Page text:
CAPE TOWN, Beekeepers in the Southern Cape region of South Africa's Western Cape Province have begun to rebuild their colonies after hundreds of hives were destroyed by recent fires.

With little foliage left, they are now attracting bees with a sugar-syrup solution and pollen substitute.

The humanitarian aid organization, Gift of the Givers, has also come on board and donated 250,000 Rand to assist local beekeepers. A spokesperson for the Hope for the Honeybees group of beekeeper, Owen Williams, says the sugar-syrup solution is not the most nutritious food, but is helping to attract new colonies.

He says a pollen substitute is also being distributed to beekeepers to make up for the lack of foliage.

These beekeepers are currently distribution points for other beekeepers to come and get feed -- the sugar syrup and we now have the pollen substitute. The aim is not to strengthen the bees but to help them recover and maintain till such time that the vegetation restores. There's also a planting programme which people can get hold of through the Facebook page of Hope for the Honeybees, he said.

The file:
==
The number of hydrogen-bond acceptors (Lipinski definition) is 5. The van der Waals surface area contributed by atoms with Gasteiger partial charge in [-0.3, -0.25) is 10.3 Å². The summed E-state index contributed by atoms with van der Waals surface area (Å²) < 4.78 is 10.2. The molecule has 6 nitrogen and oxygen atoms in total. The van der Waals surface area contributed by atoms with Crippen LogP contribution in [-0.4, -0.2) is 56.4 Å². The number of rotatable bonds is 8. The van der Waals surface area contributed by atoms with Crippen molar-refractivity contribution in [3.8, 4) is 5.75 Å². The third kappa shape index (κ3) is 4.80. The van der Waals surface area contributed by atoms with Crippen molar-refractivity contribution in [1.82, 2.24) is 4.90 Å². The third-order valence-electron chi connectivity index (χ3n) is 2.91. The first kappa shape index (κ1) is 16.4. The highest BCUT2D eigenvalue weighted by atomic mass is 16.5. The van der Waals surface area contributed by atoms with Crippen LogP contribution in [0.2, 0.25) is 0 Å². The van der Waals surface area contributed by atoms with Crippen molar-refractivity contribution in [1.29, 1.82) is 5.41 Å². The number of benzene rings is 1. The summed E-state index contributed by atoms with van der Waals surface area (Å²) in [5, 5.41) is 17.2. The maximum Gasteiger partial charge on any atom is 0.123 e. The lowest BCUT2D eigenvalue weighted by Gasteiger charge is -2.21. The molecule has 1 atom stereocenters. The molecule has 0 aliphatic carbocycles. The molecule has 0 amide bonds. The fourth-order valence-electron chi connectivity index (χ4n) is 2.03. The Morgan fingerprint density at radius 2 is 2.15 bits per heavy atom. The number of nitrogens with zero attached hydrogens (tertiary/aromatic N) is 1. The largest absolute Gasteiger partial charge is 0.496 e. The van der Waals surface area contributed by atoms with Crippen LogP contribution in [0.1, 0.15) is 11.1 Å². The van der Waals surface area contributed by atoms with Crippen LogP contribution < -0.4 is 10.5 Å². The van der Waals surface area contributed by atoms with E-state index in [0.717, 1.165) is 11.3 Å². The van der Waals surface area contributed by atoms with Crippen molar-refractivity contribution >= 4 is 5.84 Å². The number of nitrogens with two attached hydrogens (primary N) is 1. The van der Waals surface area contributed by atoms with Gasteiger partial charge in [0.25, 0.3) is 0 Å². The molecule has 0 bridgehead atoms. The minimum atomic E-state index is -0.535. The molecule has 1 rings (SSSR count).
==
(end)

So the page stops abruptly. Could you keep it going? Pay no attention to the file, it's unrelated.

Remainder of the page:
A beekeeper at Rheenendal near Knysna, Stephanus Ludtz, lost seven beehives in the fires. He says with the assistance of Hope for the Honeybees he is now able to ensure the survival of his remaining hives. They are giving me the sugar-syrup and pollen substitute to help the bees. We are planning to plant flowers so the bees can thrive again.

Williams says that they are urging the public not to donate any bees, honey or hives from other regions in order to prevent the spread of American Foulbrood (AFB) Disease to the area.

He says the Southern Cape is currently free from the disease, which can wipe out whole colonies. If we throw one more curveball at the Cape Honeybee at this time, like AFB, it could cause a major and long-term catastrophe for the Cape Honeybees in this area," he adds.

"The best way people can help, because there's a structured plan in place and run by experienced beekeepers and by no means are we just winging it along, we have scientists behind us giving input based on research as to do what, where and how. So the best place is join the team of Hope for the Honeybees."

Apart from the fires destroying foliage, the current drought in Western cape Province is also making it difficult for nature to recover. Williams says they are hoping for rain soon, to ensure the bees can forage on their own again.